Wes Moss: A lesson for Georgia’s teachers

Certified financial planner Wes Moss provides personal finance advice and accessible investment strategies. His guest post appears here weekly.

Wes Moss hosts 'Money Matters' Sunday mornings on AM750 and 95.5FM News/Talk WSB

Wes Moss hosts 'Money Matters' Sunday mornings on AM750 and 95.5FM News/Talk WSB

Georgia teachers are among the state’s richest citizens. If you’re an educator, you may chuckle at that notion, but it’s true. First, teachers derive great emotional wealth from their work, which shapes our young people and, as a result, our future.

Second, they have a killer dual-engine retirement program.

Georgia’s Teacher Retirement System (TRS) requires educators to contribute approximately 5.5 percent of their annual salary and provides a match of nearly 10 percent, meaning teachers are socking away 15 percent of their pay toward retirement without even noticing. TRS then gives teachers the opportunity to participate in their school system’s 403(b) program, which is like a 401(k). While participation in the 403(b) is not mandatory, teachers generally contribute to them pretty aggressively. No surprise there. In my extensive professional interaction with teachers, I’ve found them to be financially astute and responsible.

As the school year comes to an end, allow me to thank our local teachers by offering them a lesson regarding an upcoming change to this wonderful retirement system.

Earlier this year TRS decided to repeal a 3 percent tax offset adjustment to teacher pensions that has been in place since 1990. In short, this means educators who retire after 2012 will see their pensions reduced by 3 percent on the first $37,500 of benefits. So a teacher who has earned a $3,500 per month pension will lose $93.75 per month if she retires after Dec. 31, 2012.

This new policy has many teachers considering an earlier-than-planned retirement. But is that prudent? A close examination shows that teachers who work for just one more year will earn enough additional pension benefit to just barely overcome the loss of the tax offset. And, by working just two more years an educator can accrue enough pension benefit to far outstrip that 3 percent loss.

Bottom line: Don’t let a few seemingly scary numbers still your life’s passion. If you love teaching, stick with it. You will absolutely come out ahead — both emotionally and financially.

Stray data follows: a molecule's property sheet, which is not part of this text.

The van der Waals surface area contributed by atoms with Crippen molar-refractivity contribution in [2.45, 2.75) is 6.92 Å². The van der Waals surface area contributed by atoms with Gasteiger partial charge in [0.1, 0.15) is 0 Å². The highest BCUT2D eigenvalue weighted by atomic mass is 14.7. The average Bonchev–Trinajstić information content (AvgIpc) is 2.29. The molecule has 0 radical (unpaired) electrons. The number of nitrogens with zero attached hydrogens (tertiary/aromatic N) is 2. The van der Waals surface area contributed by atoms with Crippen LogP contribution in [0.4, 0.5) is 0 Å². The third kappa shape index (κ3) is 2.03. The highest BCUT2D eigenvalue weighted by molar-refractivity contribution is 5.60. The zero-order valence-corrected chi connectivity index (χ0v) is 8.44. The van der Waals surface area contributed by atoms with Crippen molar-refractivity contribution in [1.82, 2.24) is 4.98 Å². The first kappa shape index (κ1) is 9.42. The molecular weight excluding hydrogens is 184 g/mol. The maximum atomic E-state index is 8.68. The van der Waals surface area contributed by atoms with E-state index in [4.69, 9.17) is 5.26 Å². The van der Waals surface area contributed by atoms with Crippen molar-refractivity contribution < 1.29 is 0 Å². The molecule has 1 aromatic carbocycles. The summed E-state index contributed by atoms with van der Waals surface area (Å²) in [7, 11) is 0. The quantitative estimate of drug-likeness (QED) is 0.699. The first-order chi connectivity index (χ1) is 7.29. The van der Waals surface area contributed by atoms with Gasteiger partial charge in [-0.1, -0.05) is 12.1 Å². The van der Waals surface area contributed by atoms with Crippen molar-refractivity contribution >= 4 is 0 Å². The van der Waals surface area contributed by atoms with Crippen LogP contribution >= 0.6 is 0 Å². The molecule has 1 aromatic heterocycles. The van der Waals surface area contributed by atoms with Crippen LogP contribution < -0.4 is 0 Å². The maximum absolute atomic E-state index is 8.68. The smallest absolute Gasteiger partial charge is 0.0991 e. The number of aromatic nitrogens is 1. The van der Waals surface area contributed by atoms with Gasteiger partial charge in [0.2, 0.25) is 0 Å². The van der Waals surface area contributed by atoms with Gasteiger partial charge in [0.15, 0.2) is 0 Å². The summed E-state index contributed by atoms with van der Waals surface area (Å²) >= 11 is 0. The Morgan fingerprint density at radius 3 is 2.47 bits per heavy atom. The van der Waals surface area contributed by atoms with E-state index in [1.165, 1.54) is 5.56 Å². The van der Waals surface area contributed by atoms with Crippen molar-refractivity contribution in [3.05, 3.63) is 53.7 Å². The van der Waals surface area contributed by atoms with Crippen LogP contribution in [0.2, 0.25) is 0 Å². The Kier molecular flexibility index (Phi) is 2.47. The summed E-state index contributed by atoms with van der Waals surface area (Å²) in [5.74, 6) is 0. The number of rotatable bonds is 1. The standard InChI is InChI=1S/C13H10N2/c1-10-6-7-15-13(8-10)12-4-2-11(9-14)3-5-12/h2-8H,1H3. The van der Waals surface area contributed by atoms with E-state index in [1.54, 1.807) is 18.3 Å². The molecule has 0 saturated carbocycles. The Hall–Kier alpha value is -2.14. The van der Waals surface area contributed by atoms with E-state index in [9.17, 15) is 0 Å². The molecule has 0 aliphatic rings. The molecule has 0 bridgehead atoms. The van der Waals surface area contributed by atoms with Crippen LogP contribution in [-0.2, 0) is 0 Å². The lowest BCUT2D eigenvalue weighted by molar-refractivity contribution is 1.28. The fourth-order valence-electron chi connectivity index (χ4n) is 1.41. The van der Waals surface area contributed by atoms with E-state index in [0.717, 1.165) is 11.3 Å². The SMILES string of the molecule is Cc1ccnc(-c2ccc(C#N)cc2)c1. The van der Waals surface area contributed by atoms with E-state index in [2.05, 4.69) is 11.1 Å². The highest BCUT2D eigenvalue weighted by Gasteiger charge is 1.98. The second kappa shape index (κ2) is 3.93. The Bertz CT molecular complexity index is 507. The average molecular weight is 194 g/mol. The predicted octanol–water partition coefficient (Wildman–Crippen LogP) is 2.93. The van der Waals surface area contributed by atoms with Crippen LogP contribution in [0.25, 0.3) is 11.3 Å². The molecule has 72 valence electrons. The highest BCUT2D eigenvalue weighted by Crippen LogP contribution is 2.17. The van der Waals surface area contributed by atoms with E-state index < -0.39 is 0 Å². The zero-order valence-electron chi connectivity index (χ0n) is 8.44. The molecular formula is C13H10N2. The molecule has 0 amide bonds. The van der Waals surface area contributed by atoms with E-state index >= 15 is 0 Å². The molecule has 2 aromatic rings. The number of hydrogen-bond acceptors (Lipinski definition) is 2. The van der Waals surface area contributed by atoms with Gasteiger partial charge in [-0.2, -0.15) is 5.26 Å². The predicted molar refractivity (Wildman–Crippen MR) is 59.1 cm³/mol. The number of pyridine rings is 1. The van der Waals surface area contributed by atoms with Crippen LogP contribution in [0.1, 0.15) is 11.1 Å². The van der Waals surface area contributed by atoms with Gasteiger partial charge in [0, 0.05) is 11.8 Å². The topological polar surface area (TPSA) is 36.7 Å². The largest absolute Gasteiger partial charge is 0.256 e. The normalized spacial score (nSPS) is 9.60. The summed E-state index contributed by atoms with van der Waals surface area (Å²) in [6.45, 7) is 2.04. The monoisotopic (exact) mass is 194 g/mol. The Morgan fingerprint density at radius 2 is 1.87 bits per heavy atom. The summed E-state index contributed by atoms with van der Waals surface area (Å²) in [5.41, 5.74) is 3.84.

I’d like to thank my 11th grade math and physics teachers Mrs. Dibiase and Mr. Zamitees. They deserve a lot of credit for helping me get to where I am today.

– By Wes Moss, for Atlanta Bargain Hunter


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9 comments Add your comment

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May 28th, 2012
1:26 pm

The current employee contribution rate for TRS is 5.53%, not 5.00%. The employee contribution rate will increase to 6.00% on July 1, 2012.

Wes Moss

May 29th, 2012
9:39 am

John – thanks for the update and heads up on the contribution rate and change for July…


May 29th, 2012
10:47 am

Wes, the 3% reduction is just the tip of the iceberg. The current 5.53% contribution which will increase to 6%, in my opinion, is a gradual movement to replace the defined benefit plan (DBP) with a complete 403(b) program. Simply put, the TRS with it’s near 10% match is not sustainable in the long term.

With the introduction of more Charter schools, fewer state employees will be participating in the TRS system.


May 29th, 2012
1:36 pm

Am I misinterpreting the part about earning “$3,500 per month pension”? Are you saying a retired teacher receives $42,000 per year? If so, that’s more than my husband will receive and he works 50 weeks a year (2 weeks vacation) as a computer programmer. I think it’s time to stop feeling sorry for teachers who complain about their salary! Especially when you consider the number of weeks off they get.

If I’m all wrong, then I’ll apologize in advance & would love for someone to clarify the retirement pay.
Thank you.

Ricky Bobby

May 29th, 2012
9:02 pm

a_mom, darlin’, your computer programmer husband needs a better paying job.

jim watson

May 29th, 2012
9:48 pm

Can you please compare Ga’s ERS to TRS?


May 30th, 2012
10:41 am


June 2nd, 2012
9:05 am

Teachers are to be commended for their efforts to educate our children. It is no doubt a difficult job given some of the challenges they face in the classroom that have nothing to do with actual teaching. My concern is that many teachers do not recognize how good they have it in comparison to those who work longer hours/day, more days/year for lower annual salaries and less benefits working in the private sector. Some teachers with advanced degrees still believe they are under paid and hate their jobs yet remain to collect this great retirement, complaining every day about kids in the classroom, furlough days and decreases/changes in their benefits. They are bitter and resentful that health insurance used to be free but now they have to pay for it, or they have worked nearly 30 years and will only get 62% of their salary in retirement. Wake up, and look around in the private sector to appreciate what you have earned as a classroom teacher. Oh by the way, traditional defined benefit retirement plans began being phased out in the private sector about 20-25 years ago in favor of 401k’s so employees could bear more of their retirement costs.